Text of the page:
These initiatives aim to curb the cost of a particular service or to reduce the amount of services provided. Cost containment regulatory initiatives entail a balancing act of limiting the cost of services and inappropriate or unnecessary treatment without negatively affecting the quality of treatment or access to care for injured workers.
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Hospital Outpatient Cost Index for Workers' Compensation, 4th Edition

Rising hospital costs have been a concern and focus of recent public policy debates in many states. To assist policymakers and business decision makers in managing this growth, WCRI has created this unique study, which is updated regularly, to compare hospital outpatient costs across states, identify key cost drivers, and measure the impact of reforms.
 

The 33 states included in this study are Alabama, Arizona, California, Colorado, Connecticut, Florida, Georgia, Illinois, Indiana, Iowa, Kansas, Kentucky, Louisiana, Maryland, Massachusetts, Michigan, Minnesota, Mississippi, Missouri, Nebraska, Nevada, New Jersey, New York, North Carolina, Oklahoma, Oregon, Pennsylvania, South Carolina, Tennessee, Texas, Virginia, West Virginia, and Wisconsin.
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Predictors of Worker Outcomes

Four new state-specific studies identified new predictors of worker outcomes that can help public officials, payors, and health care providers improve the treatment and communication an injured worker receives after an injury―leading to better outcomes. The states examined were Arkansas, Connecticut, Iowa and Tennessee. The studies represent Phase 2 of a multi-phase study to examine worker outcomes.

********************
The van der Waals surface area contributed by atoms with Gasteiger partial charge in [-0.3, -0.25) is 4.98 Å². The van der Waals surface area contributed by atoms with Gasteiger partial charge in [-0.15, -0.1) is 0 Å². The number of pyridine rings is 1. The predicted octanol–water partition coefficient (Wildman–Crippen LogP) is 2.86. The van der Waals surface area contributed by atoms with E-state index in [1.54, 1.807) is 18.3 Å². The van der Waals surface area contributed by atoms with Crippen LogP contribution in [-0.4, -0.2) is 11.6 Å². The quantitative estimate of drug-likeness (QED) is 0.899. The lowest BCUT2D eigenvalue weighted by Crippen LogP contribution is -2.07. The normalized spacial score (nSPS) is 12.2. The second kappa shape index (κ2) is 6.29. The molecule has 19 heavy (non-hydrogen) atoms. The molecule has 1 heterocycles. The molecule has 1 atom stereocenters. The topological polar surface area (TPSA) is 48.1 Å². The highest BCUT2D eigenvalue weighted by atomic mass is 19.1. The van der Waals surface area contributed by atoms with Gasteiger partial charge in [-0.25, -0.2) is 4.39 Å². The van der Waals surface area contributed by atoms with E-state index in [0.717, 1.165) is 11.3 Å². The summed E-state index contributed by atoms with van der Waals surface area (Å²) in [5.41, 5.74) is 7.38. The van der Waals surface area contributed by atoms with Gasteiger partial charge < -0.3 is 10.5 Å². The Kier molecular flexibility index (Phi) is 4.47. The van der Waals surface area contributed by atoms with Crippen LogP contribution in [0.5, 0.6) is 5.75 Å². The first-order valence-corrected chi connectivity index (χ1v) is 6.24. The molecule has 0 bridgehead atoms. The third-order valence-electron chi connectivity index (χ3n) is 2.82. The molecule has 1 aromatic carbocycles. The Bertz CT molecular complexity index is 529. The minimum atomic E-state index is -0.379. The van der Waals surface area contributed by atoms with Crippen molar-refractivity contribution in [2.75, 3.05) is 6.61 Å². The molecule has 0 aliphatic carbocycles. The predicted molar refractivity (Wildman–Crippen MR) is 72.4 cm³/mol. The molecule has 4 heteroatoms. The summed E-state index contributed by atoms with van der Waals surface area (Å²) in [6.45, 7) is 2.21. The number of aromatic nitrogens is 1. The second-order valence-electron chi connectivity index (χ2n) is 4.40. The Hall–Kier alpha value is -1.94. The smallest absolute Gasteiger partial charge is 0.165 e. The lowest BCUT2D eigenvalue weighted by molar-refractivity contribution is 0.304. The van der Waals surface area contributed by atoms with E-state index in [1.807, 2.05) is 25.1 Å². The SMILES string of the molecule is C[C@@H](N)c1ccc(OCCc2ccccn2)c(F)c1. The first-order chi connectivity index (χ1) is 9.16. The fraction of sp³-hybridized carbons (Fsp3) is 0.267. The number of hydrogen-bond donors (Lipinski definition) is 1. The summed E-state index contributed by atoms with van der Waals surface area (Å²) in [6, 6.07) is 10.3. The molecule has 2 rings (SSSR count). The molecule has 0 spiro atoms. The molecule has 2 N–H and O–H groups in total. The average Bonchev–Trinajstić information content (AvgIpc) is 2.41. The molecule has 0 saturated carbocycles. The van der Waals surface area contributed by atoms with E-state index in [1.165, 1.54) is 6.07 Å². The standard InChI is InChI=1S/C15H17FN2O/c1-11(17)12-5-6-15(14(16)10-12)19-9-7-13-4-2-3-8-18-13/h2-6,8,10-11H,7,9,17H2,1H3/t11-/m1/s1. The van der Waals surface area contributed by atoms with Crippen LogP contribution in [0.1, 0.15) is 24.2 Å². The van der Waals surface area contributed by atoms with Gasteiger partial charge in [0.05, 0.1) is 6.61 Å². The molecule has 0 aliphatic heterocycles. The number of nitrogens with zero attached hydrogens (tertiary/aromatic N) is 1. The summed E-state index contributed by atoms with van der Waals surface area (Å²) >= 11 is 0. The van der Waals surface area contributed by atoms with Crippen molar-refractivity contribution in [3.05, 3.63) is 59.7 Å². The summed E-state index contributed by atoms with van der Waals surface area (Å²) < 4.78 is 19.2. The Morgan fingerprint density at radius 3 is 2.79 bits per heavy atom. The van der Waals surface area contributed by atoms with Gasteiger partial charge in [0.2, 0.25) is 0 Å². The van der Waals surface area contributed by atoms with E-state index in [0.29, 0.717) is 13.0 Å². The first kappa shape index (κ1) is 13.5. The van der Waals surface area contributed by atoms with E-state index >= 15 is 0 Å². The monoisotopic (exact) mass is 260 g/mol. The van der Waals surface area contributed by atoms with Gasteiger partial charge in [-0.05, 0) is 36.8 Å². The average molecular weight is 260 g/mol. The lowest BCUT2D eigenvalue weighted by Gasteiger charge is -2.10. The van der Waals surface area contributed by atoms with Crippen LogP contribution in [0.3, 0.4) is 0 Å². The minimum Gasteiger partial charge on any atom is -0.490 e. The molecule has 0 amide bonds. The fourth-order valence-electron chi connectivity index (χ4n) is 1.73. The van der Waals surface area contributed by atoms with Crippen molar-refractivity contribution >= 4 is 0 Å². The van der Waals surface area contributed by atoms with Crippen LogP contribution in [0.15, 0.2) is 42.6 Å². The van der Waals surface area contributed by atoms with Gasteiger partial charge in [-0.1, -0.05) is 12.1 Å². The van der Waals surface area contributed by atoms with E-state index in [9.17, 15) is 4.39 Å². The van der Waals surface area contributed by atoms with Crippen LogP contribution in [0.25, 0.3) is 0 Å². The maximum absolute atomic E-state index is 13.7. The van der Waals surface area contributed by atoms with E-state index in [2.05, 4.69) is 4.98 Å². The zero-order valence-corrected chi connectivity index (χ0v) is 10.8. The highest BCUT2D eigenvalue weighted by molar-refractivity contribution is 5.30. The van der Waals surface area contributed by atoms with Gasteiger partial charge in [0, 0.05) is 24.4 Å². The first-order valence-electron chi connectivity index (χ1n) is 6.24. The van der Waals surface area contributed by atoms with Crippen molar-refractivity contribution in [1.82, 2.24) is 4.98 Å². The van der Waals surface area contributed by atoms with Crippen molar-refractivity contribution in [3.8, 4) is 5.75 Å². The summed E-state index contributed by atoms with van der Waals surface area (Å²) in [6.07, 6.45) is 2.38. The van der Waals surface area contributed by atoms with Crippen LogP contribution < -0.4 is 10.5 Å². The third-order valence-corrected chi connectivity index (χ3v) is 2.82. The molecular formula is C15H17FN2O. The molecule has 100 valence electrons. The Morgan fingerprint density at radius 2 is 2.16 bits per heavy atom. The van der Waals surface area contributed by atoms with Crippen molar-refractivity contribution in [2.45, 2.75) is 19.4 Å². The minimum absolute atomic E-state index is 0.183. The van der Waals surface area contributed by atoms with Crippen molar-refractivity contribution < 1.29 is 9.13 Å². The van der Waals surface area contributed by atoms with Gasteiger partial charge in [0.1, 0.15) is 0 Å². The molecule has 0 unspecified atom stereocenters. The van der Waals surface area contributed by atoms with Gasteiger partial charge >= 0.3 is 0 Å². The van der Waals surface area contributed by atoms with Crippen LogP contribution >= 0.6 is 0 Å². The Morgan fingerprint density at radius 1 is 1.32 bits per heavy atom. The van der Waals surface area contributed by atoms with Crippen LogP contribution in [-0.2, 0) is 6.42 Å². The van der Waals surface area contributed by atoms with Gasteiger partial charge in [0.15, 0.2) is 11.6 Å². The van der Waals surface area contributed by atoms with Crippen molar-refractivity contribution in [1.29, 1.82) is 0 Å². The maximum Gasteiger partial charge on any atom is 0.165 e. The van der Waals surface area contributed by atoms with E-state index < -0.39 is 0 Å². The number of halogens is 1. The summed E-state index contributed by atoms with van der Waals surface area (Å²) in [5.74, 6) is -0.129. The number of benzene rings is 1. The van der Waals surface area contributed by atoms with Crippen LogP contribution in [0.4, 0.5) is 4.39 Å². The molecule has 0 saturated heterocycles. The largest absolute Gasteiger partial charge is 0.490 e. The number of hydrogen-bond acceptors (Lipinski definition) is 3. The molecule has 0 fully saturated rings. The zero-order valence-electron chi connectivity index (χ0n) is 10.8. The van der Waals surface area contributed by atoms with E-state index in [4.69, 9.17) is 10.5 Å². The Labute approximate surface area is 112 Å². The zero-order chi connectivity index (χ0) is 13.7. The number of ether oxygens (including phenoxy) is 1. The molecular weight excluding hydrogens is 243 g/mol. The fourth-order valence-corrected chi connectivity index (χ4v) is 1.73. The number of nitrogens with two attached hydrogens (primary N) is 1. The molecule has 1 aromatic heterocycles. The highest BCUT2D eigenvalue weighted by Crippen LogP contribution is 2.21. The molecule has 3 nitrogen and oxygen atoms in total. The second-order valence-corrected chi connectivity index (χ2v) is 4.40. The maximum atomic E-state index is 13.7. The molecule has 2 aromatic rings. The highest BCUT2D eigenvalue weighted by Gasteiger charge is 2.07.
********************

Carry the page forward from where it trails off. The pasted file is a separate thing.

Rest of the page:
The studies are based on telephone interviews with 4,915 injured workers across the following 12 states: Arkansas, Connecticut, Indiana, Iowa, Massachusetts, Michigan, Minnesota, North Carolina, Pennsylvania, Tennessee, Virginia, and Wisconsin. The surveys were conducted in 2013 and 2014 for injuries in 2010 and 2011.

To read the abstract, executive summary, or to order a report, click on the state below.

Arkansas

Iowa

Connecticut

Tennessee

 

 

 

Of Special Interest 


 

Discover WCRI


Are you new to WCRI and the research we do?  Looking to learn more about us? 

FREE STUDY

 

Our Medical Price Index, Seventh Edition, published in November 2015 is available free as a PDF. Click on the links below for a no charge look at the work we do and the value of the findings we present.

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download the free PDF for this report

 

 

WCRI E-Mail List


 

Would you like to be notified when a new study is published, a web briefing is being offered, a public briefing is scheduled, or new information on our conference is available? Join WCRI's e-mail list and you will receive monthly e-mail updates about upcoming events and publications.  Send an email to us at wcri@wcrinet.org telling us you want to be on our email list and we will take care of that for you.